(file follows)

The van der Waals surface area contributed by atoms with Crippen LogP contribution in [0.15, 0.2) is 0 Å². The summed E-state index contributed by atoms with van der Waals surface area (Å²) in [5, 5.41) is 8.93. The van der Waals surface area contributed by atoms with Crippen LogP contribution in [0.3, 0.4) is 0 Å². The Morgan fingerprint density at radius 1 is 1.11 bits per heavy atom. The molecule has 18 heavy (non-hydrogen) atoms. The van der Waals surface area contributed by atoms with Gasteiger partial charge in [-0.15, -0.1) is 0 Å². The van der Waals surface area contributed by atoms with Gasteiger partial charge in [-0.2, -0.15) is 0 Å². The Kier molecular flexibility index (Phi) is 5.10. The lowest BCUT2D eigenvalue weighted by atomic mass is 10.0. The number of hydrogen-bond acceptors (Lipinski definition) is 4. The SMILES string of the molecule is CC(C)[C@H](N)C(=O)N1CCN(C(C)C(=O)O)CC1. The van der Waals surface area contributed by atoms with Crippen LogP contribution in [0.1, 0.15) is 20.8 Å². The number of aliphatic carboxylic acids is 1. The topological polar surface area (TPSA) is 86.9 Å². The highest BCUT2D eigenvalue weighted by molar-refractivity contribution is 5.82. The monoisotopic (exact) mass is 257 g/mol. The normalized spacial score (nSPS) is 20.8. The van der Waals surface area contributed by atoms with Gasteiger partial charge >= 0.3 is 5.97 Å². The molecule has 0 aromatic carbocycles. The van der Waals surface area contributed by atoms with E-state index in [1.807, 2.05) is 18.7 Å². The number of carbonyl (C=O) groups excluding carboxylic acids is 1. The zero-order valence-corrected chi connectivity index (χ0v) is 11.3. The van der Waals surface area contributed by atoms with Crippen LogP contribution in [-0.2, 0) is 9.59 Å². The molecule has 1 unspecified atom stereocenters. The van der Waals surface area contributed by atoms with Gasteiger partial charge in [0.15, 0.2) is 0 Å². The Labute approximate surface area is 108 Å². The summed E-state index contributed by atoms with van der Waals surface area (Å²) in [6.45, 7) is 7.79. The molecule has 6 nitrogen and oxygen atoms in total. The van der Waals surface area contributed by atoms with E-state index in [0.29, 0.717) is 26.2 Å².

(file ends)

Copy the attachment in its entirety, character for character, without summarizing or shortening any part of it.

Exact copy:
The van der Waals surface area contributed by atoms with Crippen LogP contribution in [0.15, 0.2) is 0 Å². The summed E-state index contributed by atoms with van der Waals surface area (Å²) in [5, 5.41) is 8.93. The van der Waals surface area contributed by atoms with Crippen LogP contribution in [0.3, 0.4) is 0 Å². The Morgan fingerprint density at radius 1 is 1.11 bits per heavy atom. The molecule has 18 heavy (non-hydrogen) atoms. The van der Waals surface area contributed by atoms with Gasteiger partial charge in [-0.15, -0.1) is 0 Å². The van der Waals surface area contributed by atoms with Gasteiger partial charge in [-0.2, -0.15) is 0 Å². The Kier molecular flexibility index (Phi) is 5.10. The lowest BCUT2D eigenvalue weighted by atomic mass is 10.0. The number of hydrogen-bond acceptors (Lipinski definition) is 4. The SMILES string of the molecule is CC(C)[C@H](N)C(=O)N1CCN(C(C)C(=O)O)CC1. The van der Waals surface area contributed by atoms with Crippen LogP contribution in [0.1, 0.15) is 20.8 Å². The number of aliphatic carboxylic acids is 1. The topological polar surface area (TPSA) is 86.9 Å². The highest BCUT2D eigenvalue weighted by molar-refractivity contribution is 5.82. The monoisotopic (exact) mass is 257 g/mol. The normalized spacial score (nSPS) is 20.8. The van der Waals surface area contributed by atoms with Gasteiger partial charge >= 0.3 is 5.97 Å². The molecule has 0 aromatic carbocycles. The van der Waals surface area contributed by atoms with E-state index in [1.807, 2.05) is 18.7 Å². The number of carbonyl (C=O) groups excluding carboxylic acids is 1. The zero-order valence-corrected chi connectivity index (χ0v) is 11.3. The van der Waals surface area contributed by atoms with Crippen LogP contribution in [-0.2, 0) is 9.59 Å². The molecule has 1 unspecified atom stereocenters. The van der Waals surface area contributed by atoms with Gasteiger partial charge in [0.15, 0.2) is 0 Å². The Labute approximate surface area is 108 Å². The summed E-state index contributed by atoms with van der Waals surface area (Å²) in [6.45, 7) is 7.79. The molecule has 6 nitrogen and oxygen atoms in total. The van der Waals surface area contributed by atoms with E-state index in [0.29, 0.717) is 26.2 Å².